- Appointment of the Rent Authority- As per Section 30 of the Act, the District Collector/ District Magistrate, with prior approval of State Government/Union Territory Administration, shall appoint an officer not below the rank of Deputy Collector to be the Rent Authority within his jurisdiction.
- Appointment of the Rent Court and Rent Tribunal- Appeal against the order of the Rent Authority shall be preferred before the Rent Court. Section 33 further provide that the District Collector/District Magistrate − with prior approval of the State Government/Union Territory Administration − shall appoint an Additional Collector, Additional District Magistrate or an officer of equivalent rank to be the Rent Court for the purposes of this Act within their jurisdiction.
Appeal against the order of the Rent Court shall be preferred before the Rent Tribunal. As per Section 34 of the Act, the State Government/Union Territory Administration may, in consultation with the jurisdictional High Court, appoint a District Judge or Additional District Judge as the Rent Tribunal in each district.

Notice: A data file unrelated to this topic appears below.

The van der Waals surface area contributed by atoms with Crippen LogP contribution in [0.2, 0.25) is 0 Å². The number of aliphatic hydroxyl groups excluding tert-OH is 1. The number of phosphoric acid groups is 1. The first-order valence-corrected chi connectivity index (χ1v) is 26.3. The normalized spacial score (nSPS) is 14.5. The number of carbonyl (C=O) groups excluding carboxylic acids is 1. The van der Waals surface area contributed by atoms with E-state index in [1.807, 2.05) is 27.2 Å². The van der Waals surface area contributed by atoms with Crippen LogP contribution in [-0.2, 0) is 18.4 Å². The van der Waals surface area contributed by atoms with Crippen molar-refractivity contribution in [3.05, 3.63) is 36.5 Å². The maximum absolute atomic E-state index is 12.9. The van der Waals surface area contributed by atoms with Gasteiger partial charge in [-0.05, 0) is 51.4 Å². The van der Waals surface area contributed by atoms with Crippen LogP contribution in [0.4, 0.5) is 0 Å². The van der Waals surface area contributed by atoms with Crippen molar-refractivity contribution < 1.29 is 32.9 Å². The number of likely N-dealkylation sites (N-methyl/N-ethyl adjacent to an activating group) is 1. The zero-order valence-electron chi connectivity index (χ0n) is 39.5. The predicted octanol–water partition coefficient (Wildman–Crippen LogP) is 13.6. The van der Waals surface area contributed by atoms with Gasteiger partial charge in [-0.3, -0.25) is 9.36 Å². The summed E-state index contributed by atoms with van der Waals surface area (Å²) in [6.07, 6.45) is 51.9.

Section 35 of the MTA provides for procedures to be followed in the Rent Court and Rent Tribunal and it further lists out a time-bound dispute redressal mechanism not exceeding a period of sixty (60) days from the date of receipt of application or appeal.
- Powers and Procedures of the Rent Authority- Within 3 months from the date of its appointment, the Rent Authority shall put in place a digital platform in the local vernacular language or the language of the State/Union territory for enabling submissions of the rental documents.
Rent Authority shall also provide a unique identification number to the parties after receiving information about the execution of the tenancy agreement and upload the rental documents on the official website within 7 working days from the date of receipt of such information along with the prescribed documents.